The problem with “big data” as an education data warehouse is that it cannot be easily used as a prediction engine.  There are too many dynamic variables in the life of a student.  For example, a model student in which the big data analytics formula would normally predict as a successful student could be experiencing a divorce situation at home which would affect his study habits.  In essence the problem is not in mining the data that is available.  The problem is what information is needed to determine student success?  This following quote sums up this issue…

”It would be nice if all of the data which sociologists require could be enumerated because then we could run them through IBM machines and draw charts as the economists do. However, not everything that can be counted counts, and not everything that counts can be counted.” – William Bruce Cameron (1963)

Watters points to an article on her blog about a study that was conducted on the virtual classroom.  The study concluded that the virtual classroom students did not perform as well as their traditional school counterparts.  Perhaps this can be attributed to the presence of a traditional school environment and instructor?  In my opinion this is also a topic that is up for debate because the study does not disclose the prior history of the subjects academic performance.  We don’t know if they have failed out of the traditional schools and enrolled in the virtual classrooms while this study was conducted.  This proves the point that big data has its place in education for some analysis but it is certainly not ready to be used as a tool for predicting student success or teacher evaluation.

Big data

 

Invoking Education Platforms?

The trend of Internet platforms in education is important because of their programmatic aspect. The term “platform” is used when referring to software and hardware, from applications to operating systems, from websites to the Web and the Internet. In tech-speak, this term is often defined as to invoke aspirations and goals. In her article titled Top Ed-Tech Trends of 2012: The Platforming of Education, Audrey Watters focused on major Internet platforms such as Amazon, Google, Chegg, Blackboard, Pearson, etc. Web browser pioneer, Marc Andreessen wrote an interesting blog post about Internet platforms.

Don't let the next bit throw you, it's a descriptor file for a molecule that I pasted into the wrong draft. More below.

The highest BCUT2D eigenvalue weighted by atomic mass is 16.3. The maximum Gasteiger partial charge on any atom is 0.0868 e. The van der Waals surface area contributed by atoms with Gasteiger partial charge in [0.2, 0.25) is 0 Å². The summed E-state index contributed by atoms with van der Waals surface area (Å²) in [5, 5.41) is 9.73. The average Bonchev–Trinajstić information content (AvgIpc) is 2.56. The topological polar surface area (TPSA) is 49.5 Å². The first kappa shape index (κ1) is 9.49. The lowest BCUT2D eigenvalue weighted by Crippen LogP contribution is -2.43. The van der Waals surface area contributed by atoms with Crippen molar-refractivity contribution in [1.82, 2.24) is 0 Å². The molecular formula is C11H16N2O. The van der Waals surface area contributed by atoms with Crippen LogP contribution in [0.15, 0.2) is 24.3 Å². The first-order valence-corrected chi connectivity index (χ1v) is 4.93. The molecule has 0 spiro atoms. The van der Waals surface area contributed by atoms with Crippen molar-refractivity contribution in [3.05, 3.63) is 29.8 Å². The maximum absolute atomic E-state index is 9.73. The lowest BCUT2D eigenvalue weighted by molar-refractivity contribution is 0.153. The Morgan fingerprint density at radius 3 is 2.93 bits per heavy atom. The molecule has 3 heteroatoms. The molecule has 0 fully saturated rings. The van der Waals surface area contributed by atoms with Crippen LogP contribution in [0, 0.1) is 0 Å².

“A “platform” is a system that can be programmed and therefore customized by outside developers — users — and in that way, adapted to countless needs.”

I believe this trend was chosen because platforms in education offer functionality such as content, course administration, assessment, analytics, communication/collaboration, and external apps. Watters explains that specifically Internet education platforms are a fairly new development and that the Web is her favorite education platform because she views it as a resourceful means.Department of education found that those students who studied in online learning environments performed modelstly better than peers who were receiving face-to-face instruction. Sarah Kessler wrote an article titled Get Paid to Teach Anything With New Online Education Platform which discusses how much Internet platforms influence education.

“Department of education found that those students who studied in online learning environments performed modelstly better than peers who were receiving face-to-face instruction.”

Watters chose to embed this linked resource The Chronicle of Higher Education as part of her trend description because it explains how technology can actually advantage education rather than hinder it. Don Smithmier, chief executive and founder of Sophia, another community-based learning system that is backed by Capella Education, the corporation behind the online educator Capella University. LMS is a term which stands for learning management system.
“I believe the world will be shifting away from a classic LMS approach defined by the institution. Openness and social education is a very powerful idea.”
As mentioned in Watters article on platforms in education, she believes that platforms can provide lots of benefits for all and they allow functionality to be extended and customized which is a positive aspect for education since both teachers and students can have more personalized user experiences.

The Politics of Ed- Tech

 

This article is based on Education being political. Government role is not the only reason for Education to be political. According to the article, Audrey Watters states,”it is political because of the Polis– the connections between education and community. Education is political because learning is at once personal (and, of course, “The personal is political”) and social; is it both private and public.” If education can be political so can Ed-Tech.When people think about Ed-Tech- a lots of other words to comes to mind. Such as, Technology, education, Politics, Communication, Learning, connection and a lot more.Ed-Tech has all sorts of meanings to it.